The 2010 Plan - also known as the Far North Queensland Regional Plan.

This is an over three hundred page document completed in February 2000 looking at regional planning. Its gist is that there is not enough land on the coastal strip for the expected growth and that planning has to be started for settlement of over 50000 people in Tableland areas.
The only area identified for such massive urbanisation is the larger Kuranda area which in turn gives rise to the demand of a better transport corridor to that area, the planned Kuranda Range Road "upgrade".

We believe the biggest shortcomings of the 2010 plan to be:
1) Its failure to even consider the possibility of significant settlements in Tablelands areas other than Kuranda.
2) Its assumption that over 50,000 people, which are supposed to be living in the Kuranda area can live mainly on eco-tourism.
3) Its failure to consider climate change
4) Its failure to consider 'Peak Oil'
5) The assumed population increases are unrealistically inflated

Let’s look at those issues

1) Other Tableland Areas suited for significant settlements

1a) The most obvious location of large amounts of people seems to be the Mareeba area. Mareeba is already a large township with the associated infrastructure and a large industrial area. Mareeba is situated in a much less environmentally sensitive area. A direct transport corridor through a tunnel linking Mareeba to Cairns would cut the present distance by about 20km to roughly 45km. This is comparable with most areas now earmarked for settlement and certainly an acceptable commuting distance (especially if high speed rail is used).
1b) Southern Tablelands and Innisfail. These areas can easily and relatively cheaply be opened up by providing a good quality road link from the Palmerston Highway to Mareeba. This would spread the economic advantage of development to poorer Tableland areas without risk of destroying the tourism income of the already wealthy Kuranda area.

2) 50,000 people living on tourism

The 2010 plan seems to assume that all those new Kuranda residents can live on tourism, since no other substantial industries except agriculture (most of the areas agricultural land would be used for suburbia) and construction (which cannot be long term) are mentioned.
What we ask is how many tourists would it take to feed 50,000 people? The Kuranda area now has about a million tourists each year and about 3500 residents, so we would need to attract over 10 million tourists each year. How realistic is that scenario at the same time as massive urbanisation?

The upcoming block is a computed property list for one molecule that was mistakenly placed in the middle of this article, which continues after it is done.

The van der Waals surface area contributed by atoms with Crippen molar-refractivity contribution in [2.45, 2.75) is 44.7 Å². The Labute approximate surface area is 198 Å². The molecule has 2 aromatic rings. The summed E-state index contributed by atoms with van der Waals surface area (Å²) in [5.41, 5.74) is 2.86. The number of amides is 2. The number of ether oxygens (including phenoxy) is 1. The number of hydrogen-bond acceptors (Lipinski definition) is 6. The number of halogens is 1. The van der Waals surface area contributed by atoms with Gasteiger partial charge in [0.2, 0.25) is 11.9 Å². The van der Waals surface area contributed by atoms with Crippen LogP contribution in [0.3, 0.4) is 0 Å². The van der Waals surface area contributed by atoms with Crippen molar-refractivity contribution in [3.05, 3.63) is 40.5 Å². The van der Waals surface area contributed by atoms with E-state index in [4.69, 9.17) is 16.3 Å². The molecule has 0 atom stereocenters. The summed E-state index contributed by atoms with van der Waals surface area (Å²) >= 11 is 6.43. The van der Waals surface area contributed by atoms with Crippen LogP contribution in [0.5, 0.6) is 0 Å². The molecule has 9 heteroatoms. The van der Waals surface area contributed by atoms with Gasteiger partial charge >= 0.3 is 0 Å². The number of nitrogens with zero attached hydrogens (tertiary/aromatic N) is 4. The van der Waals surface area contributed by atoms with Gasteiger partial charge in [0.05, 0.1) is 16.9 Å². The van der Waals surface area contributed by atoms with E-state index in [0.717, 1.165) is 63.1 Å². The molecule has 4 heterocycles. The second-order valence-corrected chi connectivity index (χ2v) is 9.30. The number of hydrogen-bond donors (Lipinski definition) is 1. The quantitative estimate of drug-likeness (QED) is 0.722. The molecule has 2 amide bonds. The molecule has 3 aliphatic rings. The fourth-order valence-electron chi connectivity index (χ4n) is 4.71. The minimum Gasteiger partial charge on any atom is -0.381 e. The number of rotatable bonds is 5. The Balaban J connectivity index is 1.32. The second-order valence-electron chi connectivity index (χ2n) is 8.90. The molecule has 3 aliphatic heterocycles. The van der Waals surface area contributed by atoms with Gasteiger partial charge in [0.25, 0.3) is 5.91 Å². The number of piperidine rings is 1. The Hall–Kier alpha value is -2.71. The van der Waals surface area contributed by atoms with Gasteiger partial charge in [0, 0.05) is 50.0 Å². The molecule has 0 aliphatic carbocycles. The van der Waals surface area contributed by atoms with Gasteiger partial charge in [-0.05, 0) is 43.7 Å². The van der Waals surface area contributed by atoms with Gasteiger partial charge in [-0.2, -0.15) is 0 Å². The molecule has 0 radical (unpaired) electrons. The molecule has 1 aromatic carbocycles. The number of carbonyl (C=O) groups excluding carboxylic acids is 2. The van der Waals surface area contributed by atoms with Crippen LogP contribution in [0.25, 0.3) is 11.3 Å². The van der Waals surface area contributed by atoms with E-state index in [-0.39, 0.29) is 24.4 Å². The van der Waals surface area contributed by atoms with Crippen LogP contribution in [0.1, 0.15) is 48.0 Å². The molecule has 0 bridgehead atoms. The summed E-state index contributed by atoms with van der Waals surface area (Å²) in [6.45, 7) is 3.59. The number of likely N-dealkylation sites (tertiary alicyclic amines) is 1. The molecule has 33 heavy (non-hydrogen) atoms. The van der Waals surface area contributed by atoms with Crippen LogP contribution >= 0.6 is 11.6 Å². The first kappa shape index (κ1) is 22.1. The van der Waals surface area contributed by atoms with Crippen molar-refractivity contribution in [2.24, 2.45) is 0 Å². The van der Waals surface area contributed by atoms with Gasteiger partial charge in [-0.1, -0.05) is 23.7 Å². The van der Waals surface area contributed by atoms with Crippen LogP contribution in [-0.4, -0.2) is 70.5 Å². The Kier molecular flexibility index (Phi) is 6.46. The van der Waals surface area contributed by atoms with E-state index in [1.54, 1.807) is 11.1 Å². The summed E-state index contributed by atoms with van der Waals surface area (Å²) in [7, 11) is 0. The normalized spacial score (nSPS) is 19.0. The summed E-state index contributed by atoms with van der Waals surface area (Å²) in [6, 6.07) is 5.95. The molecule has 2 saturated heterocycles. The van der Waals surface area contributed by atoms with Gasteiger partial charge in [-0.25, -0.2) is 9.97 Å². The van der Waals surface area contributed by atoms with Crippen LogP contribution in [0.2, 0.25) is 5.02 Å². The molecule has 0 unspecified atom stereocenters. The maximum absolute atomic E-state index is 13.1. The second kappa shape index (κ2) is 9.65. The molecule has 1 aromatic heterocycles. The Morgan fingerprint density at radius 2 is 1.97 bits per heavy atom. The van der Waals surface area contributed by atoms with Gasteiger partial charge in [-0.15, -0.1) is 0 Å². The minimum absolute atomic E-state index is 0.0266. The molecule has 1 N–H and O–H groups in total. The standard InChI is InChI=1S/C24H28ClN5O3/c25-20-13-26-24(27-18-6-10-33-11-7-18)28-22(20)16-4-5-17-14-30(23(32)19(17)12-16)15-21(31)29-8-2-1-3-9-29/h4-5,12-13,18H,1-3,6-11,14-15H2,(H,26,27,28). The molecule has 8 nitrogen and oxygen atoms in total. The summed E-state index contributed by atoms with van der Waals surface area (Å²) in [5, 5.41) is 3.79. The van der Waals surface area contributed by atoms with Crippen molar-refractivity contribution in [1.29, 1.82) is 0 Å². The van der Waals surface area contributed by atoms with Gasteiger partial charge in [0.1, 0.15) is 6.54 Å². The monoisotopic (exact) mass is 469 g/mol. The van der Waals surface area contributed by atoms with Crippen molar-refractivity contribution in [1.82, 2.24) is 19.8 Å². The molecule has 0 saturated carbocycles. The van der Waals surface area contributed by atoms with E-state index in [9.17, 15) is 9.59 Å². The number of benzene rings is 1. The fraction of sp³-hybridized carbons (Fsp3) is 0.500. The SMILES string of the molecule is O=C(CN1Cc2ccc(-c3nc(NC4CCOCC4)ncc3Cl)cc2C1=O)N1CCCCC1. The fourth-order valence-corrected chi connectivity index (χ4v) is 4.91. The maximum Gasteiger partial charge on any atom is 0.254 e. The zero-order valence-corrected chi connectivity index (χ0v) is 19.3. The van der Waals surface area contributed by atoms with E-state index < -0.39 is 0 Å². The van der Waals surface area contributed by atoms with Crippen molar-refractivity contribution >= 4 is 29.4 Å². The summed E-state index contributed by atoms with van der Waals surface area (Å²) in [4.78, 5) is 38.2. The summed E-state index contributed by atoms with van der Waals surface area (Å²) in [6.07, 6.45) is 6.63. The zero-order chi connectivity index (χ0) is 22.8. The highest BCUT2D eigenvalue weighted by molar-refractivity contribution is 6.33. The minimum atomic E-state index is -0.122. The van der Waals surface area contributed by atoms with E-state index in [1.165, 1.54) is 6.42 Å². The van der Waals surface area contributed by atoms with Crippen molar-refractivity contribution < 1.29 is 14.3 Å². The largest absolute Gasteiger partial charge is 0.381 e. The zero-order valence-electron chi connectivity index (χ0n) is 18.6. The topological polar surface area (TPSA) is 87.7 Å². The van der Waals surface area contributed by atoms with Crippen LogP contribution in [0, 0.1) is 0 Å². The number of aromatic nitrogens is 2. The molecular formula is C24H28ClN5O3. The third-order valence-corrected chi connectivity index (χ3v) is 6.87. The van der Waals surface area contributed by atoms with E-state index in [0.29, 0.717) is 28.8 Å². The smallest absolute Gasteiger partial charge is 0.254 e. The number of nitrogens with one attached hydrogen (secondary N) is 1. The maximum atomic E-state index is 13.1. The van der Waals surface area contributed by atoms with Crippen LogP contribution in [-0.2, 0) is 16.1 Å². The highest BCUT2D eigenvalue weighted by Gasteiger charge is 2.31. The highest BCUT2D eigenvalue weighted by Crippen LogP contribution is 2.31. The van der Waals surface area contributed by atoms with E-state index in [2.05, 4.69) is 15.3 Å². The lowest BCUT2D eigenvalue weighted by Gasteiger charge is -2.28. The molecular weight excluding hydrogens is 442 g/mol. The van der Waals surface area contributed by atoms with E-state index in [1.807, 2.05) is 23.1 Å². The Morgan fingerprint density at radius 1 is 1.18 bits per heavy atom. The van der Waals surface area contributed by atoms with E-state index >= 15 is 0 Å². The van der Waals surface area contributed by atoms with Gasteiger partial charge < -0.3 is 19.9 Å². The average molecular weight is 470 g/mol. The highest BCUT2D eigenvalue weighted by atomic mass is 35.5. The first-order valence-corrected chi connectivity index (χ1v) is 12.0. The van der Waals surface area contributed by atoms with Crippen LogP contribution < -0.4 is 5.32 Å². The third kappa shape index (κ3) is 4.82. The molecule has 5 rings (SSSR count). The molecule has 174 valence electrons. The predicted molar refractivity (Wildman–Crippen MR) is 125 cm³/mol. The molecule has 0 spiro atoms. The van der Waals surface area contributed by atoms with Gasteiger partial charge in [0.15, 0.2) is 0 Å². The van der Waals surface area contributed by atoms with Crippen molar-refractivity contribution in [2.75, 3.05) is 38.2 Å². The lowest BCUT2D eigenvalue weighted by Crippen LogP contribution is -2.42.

And what is the environmental impact of 10 million tourists? And how much longer will tourists be able to afford long flights with continually rising oil prices?

3) Climate Change

The 2010 plan places the proposed urbanisation right next to World Heritage areas. These are some of the environmentally most sensitive areas in Australia. In this area you find some of the biggest biodiversity of the whole world with Koalas and Cassowaries, huge gumtrees and towering Kauri Pines. This magnificent flora and fauna is facing the huge threat of rising temperatures and climate change. At that very same time 2010 plans for tens of thousands of cats and dogs which are likely to decimate the now abundant wildlife and thousands of clearings for houses and infrastructure. We need to recognise that adding to the immense and very real pressures from climate change can endanger or wipe out much of our fauna and flora.

4) Peak Oil

Peak Oil means that supply of oil cannot keep up with demand. We are either experiencing peak oil right now or within the next few years.
The first consequence is increasing oil and petrol prices which we are already experiencing. With still growing demand and soon increasingly depleted oil reserves price for oil is expected to increase 5-10 fold within the next decade or two.
Since this is how long the Kuranda Range Freeway will take to construct, it is looking increasingly unlikely that many people would still be able to afford driving on it after completion.
This begs the question whether we should spend that much money on what appears to become a white elephant rather on public transport systems.
Similarly planning for car dependent sub-urbia (which 2010 does) seems to be a recipe for disaster and urban nodes with rail link might be much better long term options to consider.

5) Excessive Projected Population Growth

The lowest estimate in the 2010 plan for the projected Cairns population in 2006 is 138,910 (high estimate is 146,000) while Mareeba is estimated to have at least 20400.
Average growth for Cairns from 1999 to 2004 has been 1.5% with a population of 125,132 on 30th June 2004; Mareeba is reported to have an average growth rate of 0.3% and a population of 18,659 on 30th June 2004 (both Increasing the actual 2004 Cairns population by the experienced average of 1.5% would mean a population of 128,914 on 30th June 2006. Using the exceptionally high 2.3% increase in 2003/04, that figure would be 130,954.
In either case the real figure will be significantly lower than the lowest estimate in the 2010 plan, indicating the perceived need for large suburban development and huge transport corridors to be vastly exaggerated.

These severe shortcomings of the 2010 plan need to be addressed in a public review of the plan (or at least of the location and size of settlement areas on the northern tablelands and the associated transport infrastructure.